There’s not much to go on. A few documents, a handful of publications, some court proceedings. Our total harvest is six signatures, and the name isn’t spelt the same way twice. And yet out of those few straws we have built our conviction that we know the man called William Shakespeare (or, if we were to take his word for it, Shakspere).
Here are the facts. Trinity Church, Stratford upon Avon, has a baptismal register which was compiled in about 1600, transcribing records from earlier registers, that has an entry for 26th April 1564 for the baptism of ‘Guilielmus filius Johannes Shakespeare’. The episcopal register for Worcester has an entry for 27 November 1582 recording a marriage licence for Wm Shaxpere and Annam Whateley. The next day, William Shagspere and Anne Hathwey were married. The couple had three children: Susanna, baptised 26 May 1583, and twins Hamnet and Judith, baptised 2 February 1585. At the end of 1592, an actor and playwright in London makes some catty remarks about ‘the only Shake-scene’, suggesting that our man was making a name in the theatre. In 1593, William Shakespeare publishes Venus and Adonis. Over the next twenty years, there are spasmodic records enabling us to see him working and living in London while building up a property portfolio back in Stratford (where, incidentally, he gets done for hoarding and for moving the boundary stones between his fields and a neighbour’s). The registers for Trinity Church in Stratford record the burial of Will Shakespeare, gent, on 25 April 1616. Oh, yes, and then there’s that will (as in Last Will and Testament: don’t worry, Shakespeare spent his professional life making puns about his name).
This is as good a place as any to state firmly that the various conspiracy theories that the plays and poems of William Shakespeare were written by the Earl of Oxford/Francis Bacon/Christopher Marlowe/Elizabeth I/Winnie-the-Pooh (all actual candidates hotly supported, sometimes by people who otherwise come across as quite well-balanced. Alright, maybe not Winnie-the-Pooh; but it can only be a matter of time) are all nonsense. Bunkum. Rubbish. Ludicrous. The theories principally stem from the unattractively snobbish belief that a glover’s son (or possibly a butcher’s son – I did warn you we don’t know much) from the Midlands couldn’t possibly have written – well, the stuff we call Shakespeare.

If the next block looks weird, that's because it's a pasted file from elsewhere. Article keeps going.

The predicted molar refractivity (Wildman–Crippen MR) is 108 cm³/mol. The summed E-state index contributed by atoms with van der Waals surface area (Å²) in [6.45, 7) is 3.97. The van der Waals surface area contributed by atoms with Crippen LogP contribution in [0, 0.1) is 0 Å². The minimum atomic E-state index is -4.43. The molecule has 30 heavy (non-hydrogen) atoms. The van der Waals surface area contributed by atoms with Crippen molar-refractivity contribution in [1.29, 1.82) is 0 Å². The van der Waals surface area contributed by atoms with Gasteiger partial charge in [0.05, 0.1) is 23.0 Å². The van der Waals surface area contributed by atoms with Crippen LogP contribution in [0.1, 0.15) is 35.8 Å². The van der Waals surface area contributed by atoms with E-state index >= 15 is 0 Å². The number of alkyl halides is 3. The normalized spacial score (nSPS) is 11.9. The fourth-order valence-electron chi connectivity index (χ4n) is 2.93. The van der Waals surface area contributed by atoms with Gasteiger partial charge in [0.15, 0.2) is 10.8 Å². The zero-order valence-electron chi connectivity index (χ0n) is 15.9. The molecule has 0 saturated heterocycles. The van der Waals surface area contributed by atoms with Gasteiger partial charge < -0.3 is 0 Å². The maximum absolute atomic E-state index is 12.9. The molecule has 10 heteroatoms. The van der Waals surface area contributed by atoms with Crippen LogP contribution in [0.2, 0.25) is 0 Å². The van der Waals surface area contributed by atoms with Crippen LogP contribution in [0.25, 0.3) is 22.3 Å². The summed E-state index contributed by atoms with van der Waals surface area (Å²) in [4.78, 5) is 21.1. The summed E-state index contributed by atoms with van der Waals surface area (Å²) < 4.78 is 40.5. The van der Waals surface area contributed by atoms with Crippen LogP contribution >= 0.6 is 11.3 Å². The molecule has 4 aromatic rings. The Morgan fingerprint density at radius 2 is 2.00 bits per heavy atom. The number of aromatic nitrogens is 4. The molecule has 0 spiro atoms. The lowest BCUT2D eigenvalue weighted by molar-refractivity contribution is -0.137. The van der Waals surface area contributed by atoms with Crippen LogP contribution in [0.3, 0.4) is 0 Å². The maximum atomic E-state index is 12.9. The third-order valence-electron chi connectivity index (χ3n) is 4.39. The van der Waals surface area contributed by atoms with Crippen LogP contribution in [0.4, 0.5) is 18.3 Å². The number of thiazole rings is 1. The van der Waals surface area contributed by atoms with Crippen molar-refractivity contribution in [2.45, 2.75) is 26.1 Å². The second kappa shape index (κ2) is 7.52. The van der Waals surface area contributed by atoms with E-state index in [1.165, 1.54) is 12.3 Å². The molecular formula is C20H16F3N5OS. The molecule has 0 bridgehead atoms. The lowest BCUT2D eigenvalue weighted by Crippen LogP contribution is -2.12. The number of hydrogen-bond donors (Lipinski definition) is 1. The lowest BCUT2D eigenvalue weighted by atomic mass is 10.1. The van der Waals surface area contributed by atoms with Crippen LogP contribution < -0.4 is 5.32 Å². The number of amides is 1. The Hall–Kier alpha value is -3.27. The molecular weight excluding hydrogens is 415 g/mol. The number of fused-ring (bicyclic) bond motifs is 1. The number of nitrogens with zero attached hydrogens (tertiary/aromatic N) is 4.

So what sort of a fist have people made of writing Shakespeare’s story? Well, the tendency has been to flesh out those meagre facts with lots of information about everyday life in Elizabethan and Jacobean England and with accounts of what we know about the practice of theatre. If non-fiction, the result can be a history of a place and time which is more or less successfully draped around the central, rather vague, figure of Shakespeare. For my money, the best recent stab at this has been Bill Bryson’s. Charles Nicholl takes a more focused approach in his highly readable quite scholarly account of Shakespeare’s domestic life in London, The Lodger: Shakespeare on Silver Street, which uses documentary evidence to reconstruct Shakespeare’s business concerns and social world. It’s a thought-provoking reminder that this was a real person who ate and slept and shopped and had friends and neighbours. Will in the World is another winner, largely because Stephen Greenblatt wrote it: Greenblatt is one of the most engaging, vivid and articulate of Shakespearean scholars and couldn’t be dull if he tried.
What of fiction? George Bernard Shaw (and we must talk one day about writers who get saddled, by themselves, their parents or, even more bafflingly, by posterity, with a range of names) dashed off a one-act play called The Dark Lady of the Sonnets, which is a hoot, playing on the tiresomely concrete insistence that all poetry must be autobiographical and that therefore Shakespeare’s sonnets are no more than an embarrassingly public series of love letters. I have to say that I’ve never quite understood why, according to this annoying theory, he is allowed to have had no trouble imagining, say, a tenth-century Scottish king or a couple of Veronese teenagers, but can only be plonkingly recording his own amours in the sonnets.
Caryl Brahms and Ned Sherrin got together to write No Bed for Bacon, a gloriously enjoyable comic romp which bears an astonishing resemblance to Tom Stoppard’s script for Shakespeare in Love a generation later. Sherrin, ever the gentleman, must have been amused by the coincidence. Anthony Burgess took time off from writing A Clockwork Orange to come up with both Nothing Like the Sun (which is fun but complex and elliptical to the point of archness) and Shakespeare, a ‘speculative biography’: I’m not sure the absence of either would make this week’s bookshelf feel too hauntingly empty.
I owe discovering Jude Morgan’s The Secret Life of William Shakespeare to the Anarchist Librarian of Hexham. It had been shelved as detective fiction, where it caught my eye and persuaded me to pick it up, thinking it as interesting an angle in the increasingly crowded field of detective-fiction-with-an-historical-setting as any. In fact, it isn’t a crime story. What it is – and I say this as someone with reservations about Shakespeare ‘biographising’ so deep they would fit snugly in the Mariana Trench – is a triumph. It is completely, compellingly, poetically believable. Read it. Tell me if you don’t find yourself thinking, ‘yup: this is him alright.’ And then – of course – go back and read the poems and the plays. As someone said to me only yesterday when I bought a cup of coffee, but this time meaningfully, enjoy.